5 Unavoidable Trap questions You’ll Be Asked In A job Interview


You can be smarter than your interviewer if you practice the most common interview questions and pay more attention to tricky interview questions that can throw you off balance.

During a job interview, employers sometimes ask tricky questions to trip you up, not out of maliciousness, but to get an accurate sense of your candidacy.

Interviewers know that you’ve probably practiced all of the most common interview questions, so they try to stump you with trickier ones to get a better idea of your background, your communication skills, and how you’ll perform should they offer you the job.

That’s we have put together 5 unavoidable trap questions you’ll definitely be asked in your next job interview, and best answers to build on.

1. Where do you see yourself in the next 5 years?

This is another job interview question that employers ask. One of the best answers to give will be:

‘I see myself at the other side of the table, attaining greater height in this organization’

‘From my research, I noticed this organization have no branches in places like X and Y states, I hope to be one of the top executives in those states’ in the next 5 years.

Your response shouldn’t show self-centeredness. Some people have replied with things about how they wish to travel out of the country, having a perfect vacation, building houses and other dreams that don’t add value to the organization they intend to work in.

2. What is your dream job? Tell me about it

Most people are inclined to respond with one of two options. They either say the job that they are applying for, or they mention a job that is unrealistic or totally unrelated to the job description to which they are applying.

The important thing to do when asked this job interview question is to put the emphasis on the type of work environment you are looking for rather than any specific job.

Avoid saying that the job you are applying for is your dream job. The interviewer will know you are not being truthful.

Avoid saying something that might give the impression that you will one day leave your job for another.

You might say something around:

I have always been a people person. I like to make people happy and find valid solutions to concerns and problems. My dream job would be in a workplace where I’ll have the opportunity to use my problem-solving skills (or other relevant skills) to the organization’s advantage

3. Tell be about a problem you had with your boss

This is a trap interview question. Interviewers want to know if you’ll speak ill of your boss. You have to be careful when answering questions about your previous boss.

True, your boss might have been awful but you don’t need to say so. What if the employer knows your former boss personally? It is always smart to be considerate and diplomatic when answering this interview question.

Instead, discuss the strengths of your previous boss.

You might respond with:

No, I’m a hard worker and my managers always seem to appreciate the job I’m doing. I’ve always got along well with every manager I’ve had.

I must say that when I first started out in my previous job, my manager and I had a different expectation for the workflow for each day. But once I talked to him about it, we realized our goals were very compatible and we were able to work successfully.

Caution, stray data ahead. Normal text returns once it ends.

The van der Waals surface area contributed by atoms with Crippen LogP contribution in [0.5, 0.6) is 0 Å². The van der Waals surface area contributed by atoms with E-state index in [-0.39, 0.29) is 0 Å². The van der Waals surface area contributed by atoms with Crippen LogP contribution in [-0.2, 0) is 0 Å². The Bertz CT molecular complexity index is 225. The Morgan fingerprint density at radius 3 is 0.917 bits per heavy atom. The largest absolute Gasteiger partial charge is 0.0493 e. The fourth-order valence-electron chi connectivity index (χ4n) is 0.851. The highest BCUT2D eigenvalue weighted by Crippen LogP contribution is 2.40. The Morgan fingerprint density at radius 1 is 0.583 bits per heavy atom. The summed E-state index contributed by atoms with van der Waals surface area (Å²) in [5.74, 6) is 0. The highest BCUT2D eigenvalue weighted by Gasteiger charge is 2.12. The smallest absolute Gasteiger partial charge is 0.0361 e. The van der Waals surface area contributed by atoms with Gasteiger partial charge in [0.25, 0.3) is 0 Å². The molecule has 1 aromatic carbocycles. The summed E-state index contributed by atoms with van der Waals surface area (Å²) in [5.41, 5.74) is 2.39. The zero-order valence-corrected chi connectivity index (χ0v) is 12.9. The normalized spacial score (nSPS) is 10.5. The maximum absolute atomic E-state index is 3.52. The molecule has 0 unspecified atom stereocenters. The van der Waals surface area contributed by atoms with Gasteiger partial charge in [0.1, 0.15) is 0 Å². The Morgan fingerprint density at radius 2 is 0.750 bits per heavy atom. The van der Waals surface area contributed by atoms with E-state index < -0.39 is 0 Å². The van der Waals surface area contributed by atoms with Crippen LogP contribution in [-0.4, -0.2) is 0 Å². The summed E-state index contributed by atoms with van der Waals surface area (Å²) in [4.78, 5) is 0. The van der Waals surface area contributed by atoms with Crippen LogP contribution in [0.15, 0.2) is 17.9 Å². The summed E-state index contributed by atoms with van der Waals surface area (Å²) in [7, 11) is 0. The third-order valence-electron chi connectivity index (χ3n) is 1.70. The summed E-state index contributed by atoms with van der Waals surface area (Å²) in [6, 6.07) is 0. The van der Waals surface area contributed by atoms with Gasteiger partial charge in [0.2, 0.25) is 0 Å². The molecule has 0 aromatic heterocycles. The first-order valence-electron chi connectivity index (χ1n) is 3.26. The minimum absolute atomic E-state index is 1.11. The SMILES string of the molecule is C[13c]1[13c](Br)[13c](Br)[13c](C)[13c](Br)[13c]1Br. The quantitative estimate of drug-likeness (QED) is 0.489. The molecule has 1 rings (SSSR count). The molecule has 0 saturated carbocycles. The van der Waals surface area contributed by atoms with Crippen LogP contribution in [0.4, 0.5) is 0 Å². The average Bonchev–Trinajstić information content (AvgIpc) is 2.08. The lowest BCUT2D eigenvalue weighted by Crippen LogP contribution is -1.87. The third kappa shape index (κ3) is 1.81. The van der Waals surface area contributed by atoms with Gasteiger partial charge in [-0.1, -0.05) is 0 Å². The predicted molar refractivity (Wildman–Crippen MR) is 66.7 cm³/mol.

Note: Tailor your response to fit your personal circumstances.

4. Do you have any outstanding debts?

Ah! This is actually a trick question, one that your interviewer should NOT be asking you

Why Would You Be Asked This Job Interview Question?

When an employer is considering candidates for a new job, they want to make sure that they are hiring the most responsible, professional and hard-working person. Handling money and debt properly is a very good indication of how responsible people are, so employers will often avoid hiring people with bad debt.

Make sure to consider it carefully. If you have no debt, you have no reason not to answer. If you have debt, however, that’s when things get a bit tricky.

Take responsibility for your debt, but show that you’re handling it like a responsible adult.

There are few ways you can answer the question:

  • “When I was still an undergraduate, I was unprepared to handle financial responsibility and thus ended up in debt. I have been working to repair my debt, and will be out from under debt in XX number of months/years”
  • “I got in debt X-number of months ago, but have worked to keep up with paying my debts over time. It will take X months to clear my debts but I don’t think my past should affect the decision to hire me.”

5. If you could retire tomorrow, what would you do?

By asking this interview question, recruiters try to know your behavior and what kind of person you really are.

Knowing what you plan to do when you are retired, gives them an idea about who you are or what you set out to accomplish. For example if you’re applying for a creative job then say you’ll write a book on topics related to your job.

If you say something like ‘I wouldn’t retire, I’d work here’, the answer is just plain silly. Any experienced interviewer can spot dishonesty a mile away. Instead, you might say that you would do some volunteer work in a relevant industry.

The Perfect way to go about this is to prepare a well-thought out and honest answer. The answer should be sensible rather than fantastical and deluded. It should be related to the job you’re applying for.

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